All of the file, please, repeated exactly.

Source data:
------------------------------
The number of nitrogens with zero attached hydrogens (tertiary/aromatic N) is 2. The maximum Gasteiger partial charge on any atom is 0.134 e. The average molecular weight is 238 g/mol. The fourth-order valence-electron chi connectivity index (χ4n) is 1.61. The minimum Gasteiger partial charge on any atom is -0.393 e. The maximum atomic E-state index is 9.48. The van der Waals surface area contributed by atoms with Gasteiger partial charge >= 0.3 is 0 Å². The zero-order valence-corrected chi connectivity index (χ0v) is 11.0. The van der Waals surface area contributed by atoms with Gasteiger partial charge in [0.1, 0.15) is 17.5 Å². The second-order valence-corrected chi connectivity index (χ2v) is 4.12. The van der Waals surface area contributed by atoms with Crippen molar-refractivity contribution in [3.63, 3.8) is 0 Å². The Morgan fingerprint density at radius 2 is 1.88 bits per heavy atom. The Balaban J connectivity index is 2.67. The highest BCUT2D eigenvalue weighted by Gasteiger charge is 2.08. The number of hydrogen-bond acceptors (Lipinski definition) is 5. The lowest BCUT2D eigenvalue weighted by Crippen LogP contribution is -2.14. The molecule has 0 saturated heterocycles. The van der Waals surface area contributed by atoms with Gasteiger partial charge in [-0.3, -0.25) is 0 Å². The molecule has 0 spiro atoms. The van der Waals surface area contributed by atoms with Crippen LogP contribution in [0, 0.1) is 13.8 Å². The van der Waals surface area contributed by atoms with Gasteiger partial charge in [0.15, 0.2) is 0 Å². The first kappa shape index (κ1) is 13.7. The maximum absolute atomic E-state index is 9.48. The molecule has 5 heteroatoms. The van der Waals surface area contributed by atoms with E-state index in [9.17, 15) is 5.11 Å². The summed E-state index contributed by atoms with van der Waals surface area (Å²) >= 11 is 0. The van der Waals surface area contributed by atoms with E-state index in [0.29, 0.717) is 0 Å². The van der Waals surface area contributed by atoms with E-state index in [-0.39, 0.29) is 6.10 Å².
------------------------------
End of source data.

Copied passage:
The number of nitrogens with zero attached hydrogens (tertiary/aromatic N) is 2. The maximum Gasteiger partial charge on any atom is 0.134 e. The average molecular weight is 238 g/mol. The fourth-order valence-electron chi connectivity index (χ4n) is 1.61. The minimum Gasteiger partial charge on any atom is -0.393 e. The maximum atomic E-state index is 9.48. The van der Waals surface area contributed by atoms with Gasteiger partial charge >= 0.3 is 0 Å². The zero-order valence-corrected chi connectivity index (χ0v) is 11.0. The van der Waals surface area contributed by atoms with Gasteiger partial charge in [0.1, 0.15) is 17.5 Å². The second-order valence-corrected chi connectivity index (χ2v) is 4.12. The van der Waals surface area contributed by atoms with Crippen molar-refractivity contribution in [3.63, 3.8) is 0 Å². The Morgan fingerprint density at radius 2 is 1.88 bits per heavy atom. The Balaban J connectivity index is 2.67. The highest BCUT2D eigenvalue weighted by Gasteiger charge is 2.08. The number of hydrogen-bond acceptors (Lipinski definition) is 5. The lowest BCUT2D eigenvalue weighted by Crippen LogP contribution is -2.14. The molecule has 0 saturated heterocycles. The van der Waals surface area contributed by atoms with Gasteiger partial charge in [-0.3, -0.25) is 0 Å². The molecule has 0 spiro atoms. The van der Waals surface area contributed by atoms with Crippen LogP contribution in [0, 0.1) is 13.8 Å². The van der Waals surface area contributed by atoms with Gasteiger partial charge in [0.15, 0.2) is 0 Å². The first kappa shape index (κ1) is 13.7. The maximum absolute atomic E-state index is 9.48. The molecule has 5 heteroatoms. The van der Waals surface area contributed by atoms with E-state index in [9.17, 15) is 5.11 Å². The summed E-state index contributed by atoms with van der Waals surface area (Å²) >= 11 is 0. The van der Waals surface area contributed by atoms with E-state index in [0.29, 0.717) is 0 Å². The van der Waals surface area contributed by atoms with E-state index in [-0.39, 0.29) is 6.10 Å².